"This really happened. It really did," opens the film, well aware of our skepticism at Hollywood narratives "based on true stories," but as far as my light research has been able to confirm, in this case it actually did, more or less. Steven Jay Russell, at the film's outset, recounts the story of his life from his deathbed, and it's as bizarre a tale of star-crossed lovers as ever found root in real events. Having learned of his adoption in a tellingly misplaced moment of familial awkwardness, a young Steven vows to become "the best man, no, the best person I could be," and instantly we jump to twenty-odd years later where he has become a Cleaver-esque nuclear father, a friendly-neighborhood police officer, and an enthusiastic church accompanist. After making contact with his biological mother through illicit use of his police access and finding, to his devastation, that he was and still remains an unwanted middle child, Steven experiences the first of several epiphanies and relocates his family from Virginia Beach to Floria, whereupon he reveals to us in one of the film's most effective moments of "surprise" narration that he is in fact gay and has begun seeing men by night while pretending to be working long hours at a Cisco food distribution center. On the way home from one such encounter he becomes the victim of a car accident and undergoes a second epiphany, deciding to out himself to his wife and the world and, in an insightful revelation of his latent lack of responsibility even as a concept, determines on a whim to leave his family for the carefree life of a South Beach single. A few top-shelf martinis and Burberry bags later he realizes, however, that "being gay is expensive" and launches a career in con-artistry that will shape his persona – and the narrative force – throughout the rest of the film.

Ultimately his tricks lead up to his arrest for insurance fraud and a would-be brief prison sentence, wherein he meets the titular Phillip Morris (Ewan MacGregor) and the film finds its true impetus. It's love at first sight as the unbelievably trusting Morris (in prison for, of all things, failing to return a rental car) falls for Steven's smooth advances, and for motives initially unclear Steven not only allows himself to fall equally head over heels for Phillip but dedicates his every effort from thereon out to providing for Phillip in every way possible. This initially means mostly smuggling goods to Phillip's cell across the yard and protecting him from the more menacing aspects of of prison life, but culminates in Steven's escape from prison and his impersonation of a lawyer to secure Phillip's release before the end of his term. Having freed his lover and vowed to give him the best of life's offerings, Steven soon finds himself returning to his con-man ways, and so begins a cycle of re-imprisonment and Houdini-like escapades of escape that would be the stuff of the most ridiculous comic contrivance if it weren't for them being a very real matter of public record, and along the way we see a romance a portrayal of love as idyllically pure as it is harmful for both lovers involved, along with a character study of a man so defined by his obsession that he sacrifices his very identity in pursuit of that ill-defined ideal.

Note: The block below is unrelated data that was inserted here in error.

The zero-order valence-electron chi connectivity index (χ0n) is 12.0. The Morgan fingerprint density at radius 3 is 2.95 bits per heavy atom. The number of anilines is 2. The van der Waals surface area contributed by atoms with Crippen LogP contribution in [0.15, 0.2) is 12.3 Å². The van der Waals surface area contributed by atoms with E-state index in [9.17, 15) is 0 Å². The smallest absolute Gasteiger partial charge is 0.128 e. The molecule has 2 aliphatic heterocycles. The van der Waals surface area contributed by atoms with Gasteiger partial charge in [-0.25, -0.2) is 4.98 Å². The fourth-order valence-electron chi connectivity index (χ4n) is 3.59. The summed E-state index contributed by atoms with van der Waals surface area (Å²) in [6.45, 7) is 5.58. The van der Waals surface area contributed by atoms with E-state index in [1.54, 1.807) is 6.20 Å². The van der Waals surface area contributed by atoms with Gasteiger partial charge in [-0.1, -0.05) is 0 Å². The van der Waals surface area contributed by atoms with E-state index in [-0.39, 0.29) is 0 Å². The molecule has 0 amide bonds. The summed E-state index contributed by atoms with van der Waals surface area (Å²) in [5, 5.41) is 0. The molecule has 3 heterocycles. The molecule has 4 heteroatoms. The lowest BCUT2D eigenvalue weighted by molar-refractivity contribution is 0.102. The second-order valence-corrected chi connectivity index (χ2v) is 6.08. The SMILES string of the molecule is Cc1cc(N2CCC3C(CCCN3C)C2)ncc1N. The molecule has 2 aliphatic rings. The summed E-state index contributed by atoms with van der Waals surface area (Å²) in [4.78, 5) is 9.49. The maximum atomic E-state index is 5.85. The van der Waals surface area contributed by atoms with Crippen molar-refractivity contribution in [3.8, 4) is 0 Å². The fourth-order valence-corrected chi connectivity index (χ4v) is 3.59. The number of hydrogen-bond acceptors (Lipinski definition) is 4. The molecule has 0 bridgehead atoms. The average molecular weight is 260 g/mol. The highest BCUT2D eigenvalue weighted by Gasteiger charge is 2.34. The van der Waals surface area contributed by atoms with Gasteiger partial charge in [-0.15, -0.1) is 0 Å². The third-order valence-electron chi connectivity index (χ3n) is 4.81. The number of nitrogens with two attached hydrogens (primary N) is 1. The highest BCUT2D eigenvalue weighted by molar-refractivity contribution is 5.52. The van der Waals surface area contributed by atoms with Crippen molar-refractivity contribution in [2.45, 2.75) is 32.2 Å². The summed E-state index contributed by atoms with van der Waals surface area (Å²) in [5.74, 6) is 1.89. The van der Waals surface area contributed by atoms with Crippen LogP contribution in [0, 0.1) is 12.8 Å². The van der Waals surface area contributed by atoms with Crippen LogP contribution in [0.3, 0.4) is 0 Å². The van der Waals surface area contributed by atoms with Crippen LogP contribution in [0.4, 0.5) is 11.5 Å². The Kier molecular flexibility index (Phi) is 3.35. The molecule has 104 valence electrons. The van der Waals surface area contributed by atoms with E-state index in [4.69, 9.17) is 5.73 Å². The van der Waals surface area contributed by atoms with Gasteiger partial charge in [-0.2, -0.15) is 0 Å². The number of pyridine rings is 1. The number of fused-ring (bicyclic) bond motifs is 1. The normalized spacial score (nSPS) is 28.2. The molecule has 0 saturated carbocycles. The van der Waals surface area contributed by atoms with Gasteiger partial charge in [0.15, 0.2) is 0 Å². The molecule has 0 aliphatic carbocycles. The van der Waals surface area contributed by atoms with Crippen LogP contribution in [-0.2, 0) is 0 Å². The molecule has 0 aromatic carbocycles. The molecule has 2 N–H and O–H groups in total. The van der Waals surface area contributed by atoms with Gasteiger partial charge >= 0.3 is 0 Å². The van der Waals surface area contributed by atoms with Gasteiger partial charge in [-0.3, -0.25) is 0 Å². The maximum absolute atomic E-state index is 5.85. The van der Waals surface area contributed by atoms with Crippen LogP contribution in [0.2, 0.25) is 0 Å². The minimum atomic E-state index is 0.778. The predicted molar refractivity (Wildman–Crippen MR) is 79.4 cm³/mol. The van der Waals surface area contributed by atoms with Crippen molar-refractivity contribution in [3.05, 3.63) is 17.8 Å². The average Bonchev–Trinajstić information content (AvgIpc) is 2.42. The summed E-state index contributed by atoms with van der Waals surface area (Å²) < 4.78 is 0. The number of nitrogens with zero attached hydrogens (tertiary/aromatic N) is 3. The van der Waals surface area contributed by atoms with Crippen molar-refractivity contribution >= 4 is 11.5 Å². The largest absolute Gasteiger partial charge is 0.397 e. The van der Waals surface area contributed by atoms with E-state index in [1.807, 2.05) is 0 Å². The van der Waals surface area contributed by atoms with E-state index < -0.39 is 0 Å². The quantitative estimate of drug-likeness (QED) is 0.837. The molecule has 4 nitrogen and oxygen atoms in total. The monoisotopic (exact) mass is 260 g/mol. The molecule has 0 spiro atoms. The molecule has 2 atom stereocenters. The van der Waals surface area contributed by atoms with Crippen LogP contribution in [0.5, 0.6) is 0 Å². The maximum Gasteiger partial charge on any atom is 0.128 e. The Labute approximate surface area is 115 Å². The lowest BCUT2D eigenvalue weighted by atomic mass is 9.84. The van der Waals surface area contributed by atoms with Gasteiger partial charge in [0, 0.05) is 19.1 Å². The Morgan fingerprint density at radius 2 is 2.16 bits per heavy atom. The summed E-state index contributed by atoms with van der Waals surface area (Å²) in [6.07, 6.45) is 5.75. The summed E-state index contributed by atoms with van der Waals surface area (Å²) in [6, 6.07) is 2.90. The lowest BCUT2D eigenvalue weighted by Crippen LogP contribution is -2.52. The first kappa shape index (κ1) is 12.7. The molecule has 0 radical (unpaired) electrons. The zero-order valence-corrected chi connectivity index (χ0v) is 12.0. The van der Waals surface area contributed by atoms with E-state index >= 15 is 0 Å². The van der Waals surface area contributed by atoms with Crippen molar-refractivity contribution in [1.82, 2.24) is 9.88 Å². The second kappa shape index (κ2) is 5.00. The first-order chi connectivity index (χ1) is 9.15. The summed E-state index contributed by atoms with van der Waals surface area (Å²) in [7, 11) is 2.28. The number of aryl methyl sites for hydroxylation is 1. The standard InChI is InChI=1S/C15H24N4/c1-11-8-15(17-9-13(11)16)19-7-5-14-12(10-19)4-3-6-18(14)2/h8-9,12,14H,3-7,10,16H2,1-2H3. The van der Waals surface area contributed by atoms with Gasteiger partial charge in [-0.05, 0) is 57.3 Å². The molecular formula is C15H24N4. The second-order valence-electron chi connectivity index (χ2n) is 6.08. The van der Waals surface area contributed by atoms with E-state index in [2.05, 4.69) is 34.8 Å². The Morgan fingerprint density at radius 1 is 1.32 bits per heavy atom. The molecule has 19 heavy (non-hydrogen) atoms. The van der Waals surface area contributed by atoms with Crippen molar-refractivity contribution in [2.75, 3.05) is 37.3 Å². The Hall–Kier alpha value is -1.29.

And that's only a broad sketch of the thing. If ILYPM sounds convoluted, it is, at times to its detriment as a coherent narrative but more often to its own unique advantage as the strangest kind of offbeat biopic ever to find a niche in the rom-com genre. Though rarely ever outright funny, the film exudes such charm in even the most detestable moments of its narrator's actions that one can't help but find him endearing, to say nothing of the heartbreakingly honest performance by MacGregor as the sweetest, most pathetic southern ingenue to fall for the wiles of a gentleman caller since Laura Wingfield. Phillip's extended reaction shot to Steven's final and greatest deception manages to strike a double note as simultaneously the most moving and ridiculous moment of the entire film, exemplifying the oddball sentiment of the piece as punctuated by the last reprise of the fanciful score.

In the end, it's hard to know exactly what to make of ILYPM, which fails both as a structured narrative thanks to its madcap third act and as a comedy thanks to its lack of genuinely funny moments – all are amusing and most are delightful, but almost none are likely to induce actual laughter. Still, the whole thing is just so damn likable that it's hard not to give it a recommendation. Carrey and MacGregor are both in top form here, which will be enough of an incentive for some of you, all else disregarded. I've already made more than enough mention of the charm on display in ILYPM's every character, its every absurd moment, and I suppose if I can find no better words to describe the underlying quality of the film, I'd do best to say it's delightful and leave it at that.

Grade: B+


  1. I'll have to check this out.

    Also, I love your tags.

  2. A great number of them are inspired or influenced by TVTropes, I admit, but I do enjoy sneaking my own little side commentary in the tag cloud.